Ministry Demands A Process
Ministry takes on a new meaning when you find your faith being tried and tested. Many people want to be in ministry until they realize that it often demands the sifting process.
At the Last Supper, Jesus warned Simon Peter that a test of faith was coming: “Simon, Simon! Indeed, Satan has asked for you, that he may sift you as wheat” (Luke 22:31, NKJV). The outspoken disciple seemed to be in the same predicament as Job when Satan sought to put him to the test (Job 1—2). Satan wanted to “sift Peter as wheat,” which means that he wished to shake Peter’s faith so forcefully that he would fall, proving that God’s faithful servant was lacking in stamina and faith.
Sift as wheat is a metaphor that could also be expressed as “shake someone apart” or “break a person down.” Amos 9:9 gives us a similar image of God shaking Israel: “For I will give the command and will shake Israel along with the other nations as grain is shaken in a sieve, yet not one true kernel will be lost” (NLT).
In biblical times, wheat or other grain was sifted through a sieve or large strainer. As it was shaken violently, the dirt and other impurities that clung to the grain during the threshing process would separate from the good, usable grain.
In sifting Peter and the other disciples as wheat, Satan’s goal was to crush them and wreck their faith. In truth, the adversary wants to destroy the faith of every believer (John 10:10). But Jesus assured Peter, “I have pleaded in prayer for you, Simon, that your faith should not fail. So when you have repented and turned to me again, strengthen your brothers” (Luke 22:32, NLT). Peter’s leadership role in the early church proved that the Lord’s prayer for Peter was answered.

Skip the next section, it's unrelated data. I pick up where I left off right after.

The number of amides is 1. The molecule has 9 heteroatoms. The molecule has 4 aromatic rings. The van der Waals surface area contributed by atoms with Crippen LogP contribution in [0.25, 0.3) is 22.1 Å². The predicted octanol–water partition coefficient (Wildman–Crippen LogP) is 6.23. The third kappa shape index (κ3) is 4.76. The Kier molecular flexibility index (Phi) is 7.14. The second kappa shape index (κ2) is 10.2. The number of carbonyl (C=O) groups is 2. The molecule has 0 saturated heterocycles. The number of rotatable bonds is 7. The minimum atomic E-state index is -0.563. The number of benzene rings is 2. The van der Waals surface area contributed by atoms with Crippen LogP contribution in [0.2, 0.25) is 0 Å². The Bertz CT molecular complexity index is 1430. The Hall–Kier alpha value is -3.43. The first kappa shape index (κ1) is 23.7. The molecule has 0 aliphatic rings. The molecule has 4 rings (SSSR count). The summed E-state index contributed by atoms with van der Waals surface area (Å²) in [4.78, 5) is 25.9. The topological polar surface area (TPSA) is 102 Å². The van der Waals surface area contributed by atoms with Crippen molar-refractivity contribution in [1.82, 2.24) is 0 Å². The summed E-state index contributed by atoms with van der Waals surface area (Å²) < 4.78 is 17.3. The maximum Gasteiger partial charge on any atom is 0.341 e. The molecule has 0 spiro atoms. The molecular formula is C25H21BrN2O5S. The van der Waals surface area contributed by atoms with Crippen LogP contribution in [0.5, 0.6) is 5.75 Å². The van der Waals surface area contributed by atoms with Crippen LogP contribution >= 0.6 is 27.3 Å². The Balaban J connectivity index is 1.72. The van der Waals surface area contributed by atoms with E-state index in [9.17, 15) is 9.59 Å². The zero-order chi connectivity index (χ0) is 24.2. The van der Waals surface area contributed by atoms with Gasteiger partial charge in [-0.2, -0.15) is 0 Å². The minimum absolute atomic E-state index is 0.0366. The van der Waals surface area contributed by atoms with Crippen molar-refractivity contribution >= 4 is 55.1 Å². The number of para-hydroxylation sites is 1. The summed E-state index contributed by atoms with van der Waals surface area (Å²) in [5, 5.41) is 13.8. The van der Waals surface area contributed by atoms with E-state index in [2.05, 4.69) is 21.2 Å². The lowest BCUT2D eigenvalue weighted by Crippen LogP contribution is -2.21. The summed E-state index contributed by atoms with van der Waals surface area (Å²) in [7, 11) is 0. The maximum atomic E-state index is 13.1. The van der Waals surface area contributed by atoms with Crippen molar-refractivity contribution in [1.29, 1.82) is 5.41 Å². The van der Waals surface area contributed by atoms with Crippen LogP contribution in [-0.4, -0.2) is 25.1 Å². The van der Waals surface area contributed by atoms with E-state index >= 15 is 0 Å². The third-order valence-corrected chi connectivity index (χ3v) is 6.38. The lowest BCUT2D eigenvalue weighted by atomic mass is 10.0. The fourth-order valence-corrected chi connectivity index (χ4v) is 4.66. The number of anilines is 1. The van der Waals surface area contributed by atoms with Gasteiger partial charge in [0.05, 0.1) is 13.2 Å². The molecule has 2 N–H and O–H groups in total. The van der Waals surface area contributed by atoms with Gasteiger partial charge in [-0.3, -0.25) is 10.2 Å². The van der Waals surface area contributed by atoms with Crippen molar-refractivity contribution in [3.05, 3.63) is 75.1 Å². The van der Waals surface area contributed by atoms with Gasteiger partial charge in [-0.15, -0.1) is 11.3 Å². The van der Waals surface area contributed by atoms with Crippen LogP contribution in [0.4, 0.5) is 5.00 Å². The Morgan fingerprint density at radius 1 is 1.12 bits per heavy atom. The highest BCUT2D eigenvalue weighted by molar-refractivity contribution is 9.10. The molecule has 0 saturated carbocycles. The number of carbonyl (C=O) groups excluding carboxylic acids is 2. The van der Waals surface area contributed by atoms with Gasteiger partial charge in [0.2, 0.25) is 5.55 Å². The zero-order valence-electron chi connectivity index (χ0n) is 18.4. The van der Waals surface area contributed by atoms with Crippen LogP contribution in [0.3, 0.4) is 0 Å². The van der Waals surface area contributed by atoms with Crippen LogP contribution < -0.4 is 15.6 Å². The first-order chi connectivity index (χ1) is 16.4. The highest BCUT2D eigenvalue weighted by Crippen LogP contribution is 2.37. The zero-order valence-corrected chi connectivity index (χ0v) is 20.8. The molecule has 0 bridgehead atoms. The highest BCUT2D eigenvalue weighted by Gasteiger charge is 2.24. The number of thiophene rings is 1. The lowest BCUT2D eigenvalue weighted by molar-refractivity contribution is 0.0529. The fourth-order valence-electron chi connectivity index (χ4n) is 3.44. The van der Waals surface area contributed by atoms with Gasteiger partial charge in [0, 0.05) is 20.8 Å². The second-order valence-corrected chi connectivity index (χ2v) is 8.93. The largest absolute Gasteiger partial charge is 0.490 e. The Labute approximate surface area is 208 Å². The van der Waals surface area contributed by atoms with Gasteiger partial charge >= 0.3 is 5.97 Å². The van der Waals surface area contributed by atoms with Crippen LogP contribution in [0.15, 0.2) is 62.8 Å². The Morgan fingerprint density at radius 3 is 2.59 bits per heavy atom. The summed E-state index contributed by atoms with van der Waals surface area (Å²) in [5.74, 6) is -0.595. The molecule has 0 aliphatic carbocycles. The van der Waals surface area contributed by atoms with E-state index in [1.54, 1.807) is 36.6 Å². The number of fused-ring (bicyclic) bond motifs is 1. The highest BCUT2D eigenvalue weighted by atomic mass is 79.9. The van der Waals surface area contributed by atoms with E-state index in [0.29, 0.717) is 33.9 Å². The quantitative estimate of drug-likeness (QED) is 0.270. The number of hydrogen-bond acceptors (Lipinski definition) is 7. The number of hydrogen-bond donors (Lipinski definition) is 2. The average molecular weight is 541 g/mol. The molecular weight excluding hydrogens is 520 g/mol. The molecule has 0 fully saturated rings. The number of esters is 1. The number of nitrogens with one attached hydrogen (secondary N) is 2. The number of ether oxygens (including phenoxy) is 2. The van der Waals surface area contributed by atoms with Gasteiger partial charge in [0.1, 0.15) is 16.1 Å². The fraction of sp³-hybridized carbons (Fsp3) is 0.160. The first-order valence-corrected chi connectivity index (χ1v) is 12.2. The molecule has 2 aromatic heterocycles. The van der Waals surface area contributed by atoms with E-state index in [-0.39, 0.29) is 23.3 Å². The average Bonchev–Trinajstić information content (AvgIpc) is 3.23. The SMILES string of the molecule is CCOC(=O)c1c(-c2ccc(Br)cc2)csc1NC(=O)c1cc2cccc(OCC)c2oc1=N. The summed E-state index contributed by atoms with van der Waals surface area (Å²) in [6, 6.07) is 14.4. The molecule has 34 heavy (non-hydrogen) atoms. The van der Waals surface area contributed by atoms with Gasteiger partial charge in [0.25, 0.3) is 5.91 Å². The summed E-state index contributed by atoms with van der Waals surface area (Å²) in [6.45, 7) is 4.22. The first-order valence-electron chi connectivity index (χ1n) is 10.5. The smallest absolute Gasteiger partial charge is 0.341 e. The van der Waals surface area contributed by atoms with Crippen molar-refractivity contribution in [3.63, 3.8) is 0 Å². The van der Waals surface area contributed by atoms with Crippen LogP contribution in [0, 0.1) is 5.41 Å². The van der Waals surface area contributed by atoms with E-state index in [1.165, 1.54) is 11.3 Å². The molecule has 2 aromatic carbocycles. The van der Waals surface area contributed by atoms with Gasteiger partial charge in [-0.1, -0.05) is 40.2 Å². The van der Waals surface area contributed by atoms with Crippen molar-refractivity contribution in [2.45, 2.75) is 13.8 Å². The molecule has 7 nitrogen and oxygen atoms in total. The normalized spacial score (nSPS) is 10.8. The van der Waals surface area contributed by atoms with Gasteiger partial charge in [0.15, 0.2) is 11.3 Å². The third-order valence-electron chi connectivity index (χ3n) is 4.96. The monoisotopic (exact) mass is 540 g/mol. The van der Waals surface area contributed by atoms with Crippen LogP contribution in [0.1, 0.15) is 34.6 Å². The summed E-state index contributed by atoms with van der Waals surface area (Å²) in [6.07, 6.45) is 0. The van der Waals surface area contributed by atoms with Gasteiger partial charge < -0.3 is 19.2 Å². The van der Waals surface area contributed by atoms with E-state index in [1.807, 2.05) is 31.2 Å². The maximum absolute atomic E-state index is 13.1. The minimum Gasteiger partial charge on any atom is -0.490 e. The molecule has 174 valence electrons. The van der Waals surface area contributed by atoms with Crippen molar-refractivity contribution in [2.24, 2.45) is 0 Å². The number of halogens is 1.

The very thought of Jesus standing in the place of prayer on my behalf is always stunning to me. I recall one particular time He must have surely been praying for me.
Responding To The Process
Some time ago, I walked into a church in the Midwest where I was invited to speak. Prior to the service, there was a minister’s gathering where I spent an hour getting to know some new candidates for ordination as well as renewing acquaintances with other minsters I had not seen in a while. For an hour I had smiled, laughed and engaged in conversation, but as I was going from one person to the next, in my mind I was reliving the events of my day. Earlier that day, I had experienced a most difficult and unusual situation.
Due to certain and well publicized stands I had taken on some particularly concerning issues, I had actually been threatened with physical harm. Even more troubling was the alarm placed upon my family. It wasn’t the first time. My own personal safety had been targeted before when I’ve traveled and spoken on various platforms of ministry and even broader public interest. However, this time was different because it involved those I love the most. It was a very heavy burden to bear and had become quite taxing realizing that every time I left home, I had to make sure added protective security was in place.
Following the fellowship time where I was to speak, I was escorted to the auditorium and when service started, I did my best to engage with the worship singers as I dutifully lifted my hands in an effort at praise and worship. Later, I obeyed the instruction of the host pastor to turn and greet those sitting near me with handshakes and smiles.
I was working hard not to display any level of concern I was feeling caused by the various disruptions from the intensity I had experienced that very day. Before entering the building I purposed that I would not allow other matters occupying my mind to interrupt the ministry of the Word of God. Looking back, I don’t know that I was very successful but I tried as best I could.